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Home / Articles / Arts / Theater /  Ira Gershwin tells his side of the story, in song
. . . .
Wednesday, Nov 07, 2012

Ira Gershwin tells his side of the story, in song

North Coast Rep production tops our coverage of local productions

By David L. Coddon
theater Andrew Abelson, Meghan Andrews and Nicholas Mongiardo-Cooper (left to right)
- Photo by Ken Jacques

In a memorable Seinfeld moment, Jerry, invited to a Mel Torme concert, scoffs: “I can’t watch a man sing a song. They get all emotional, they sway. It’s embarrassing.” You start to feel that way watching the singing and swaying in Words by Ira Gershwin and the Great American Songbook. Then, suddenly, you’re in the spell of the Gershwin brothers—composer George and lyricist Ira. You hear Crooner (that’s his title) Andrew Ableson render “How Long Has This Been Going On?,” one of the most romantic songs ever written, and you, too, become emotional.

That tune also may have been the Gershwins’ sexiest song, we’re told by Nicholas Mongiardo-Cooper, who portrays Ira and presides over this heartfelt homage to Ira and George by Joseph Vass. David Ellenstein directs the world-premiere at the North Coast Rep, which feels more like a lounge show with a narrator than anything strictly theatrical. The stars of the production are the 24 nuggets from the socalled “Great American Songbook,” all of which feature Ira Gershwin’s lyrics in collaboration not only with his brother, but also with Kurt Weill, Vernon Duke, Jerome Kern and Harold Arlen. That’s the A team when it comes to Broadway and Hollywood musical standards. You’ll hear “It Ain’t Necessarily So,” “Fascinating Rhythm,” “A Foggy Day (In London Town),” “I Got Rhythm” and many more.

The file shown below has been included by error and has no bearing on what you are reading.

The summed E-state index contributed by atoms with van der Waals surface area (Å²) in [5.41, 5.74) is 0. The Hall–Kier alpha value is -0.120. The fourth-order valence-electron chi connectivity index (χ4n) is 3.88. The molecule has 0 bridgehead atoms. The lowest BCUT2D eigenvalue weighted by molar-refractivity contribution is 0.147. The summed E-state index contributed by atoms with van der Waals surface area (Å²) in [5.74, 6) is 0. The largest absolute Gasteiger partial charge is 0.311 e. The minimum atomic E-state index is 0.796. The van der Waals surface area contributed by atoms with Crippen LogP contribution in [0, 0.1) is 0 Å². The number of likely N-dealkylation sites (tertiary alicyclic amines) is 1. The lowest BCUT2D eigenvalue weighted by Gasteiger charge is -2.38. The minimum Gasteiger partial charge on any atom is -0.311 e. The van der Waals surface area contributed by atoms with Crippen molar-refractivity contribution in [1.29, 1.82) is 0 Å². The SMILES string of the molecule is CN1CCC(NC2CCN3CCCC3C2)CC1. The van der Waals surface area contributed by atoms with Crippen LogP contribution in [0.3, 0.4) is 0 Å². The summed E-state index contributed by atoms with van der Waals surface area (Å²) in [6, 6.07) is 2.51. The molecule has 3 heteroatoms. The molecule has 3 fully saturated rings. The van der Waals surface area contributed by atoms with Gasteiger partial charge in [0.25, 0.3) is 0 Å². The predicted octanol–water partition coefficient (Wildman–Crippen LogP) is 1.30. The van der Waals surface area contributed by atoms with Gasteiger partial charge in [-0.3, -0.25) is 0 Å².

Mongiardo-Cooper’s affable Ira, from the comfort of an easy chair or off to one side of the stage, fills in biographical details and back story for the tunes, which are then sung (and in some cases danced to as well) by Ableson and the conspicuously taller Meghan Andrews, as the Chanteuse. Even with the timeless songwriting, this is where some of Words By brings to mind one of those reality-show songfests, just with superior music. When Mongiardo-Cooper joins in, as on the crackling “Quartet Erotica,” there’s a greater resemblance to actual theater here. In any event, the accompaniment on stage by a tight and toe-tapping band (playwright Vass on piano, Bob Boss on guitar, Duncan Moore on drums and Gunnar Biggs on bass) is “S’Wonderful,” as Ira might say.

Words by Ira Gershwin and the Great American Songbook runs through Nov. 18 at North Coast Repertory Theatre in Solana Beach. $40- $57. Northcoastrep.org

Write to davidc@sdcitybeat.com and editor@sdcitybeat.com.


Opening

Holiday Spirits: In a Dickensian-style original by local Jim Caputo, a mysterious Realtor and three prospective homebuying couples give Ron and Laura food for thought as they go about the business of splitting up and selling their house. Presented by Scripps Ranch Theatre, it opens on Nov. 10 (preview night is Nov. 9) at the Legler-Benbough Theater at Alliant University. scrippsranchtheatre.org

John Doe, the Musical: As a patient with severe brain trauma lies unresponsive in a hospital, his wife and his five personalities are in the waiting room—which one is John Doe’s true identity? Opens Nov. 7 at the Lyceum Space at Horton Plaza, Downtown. johndoethemusical.com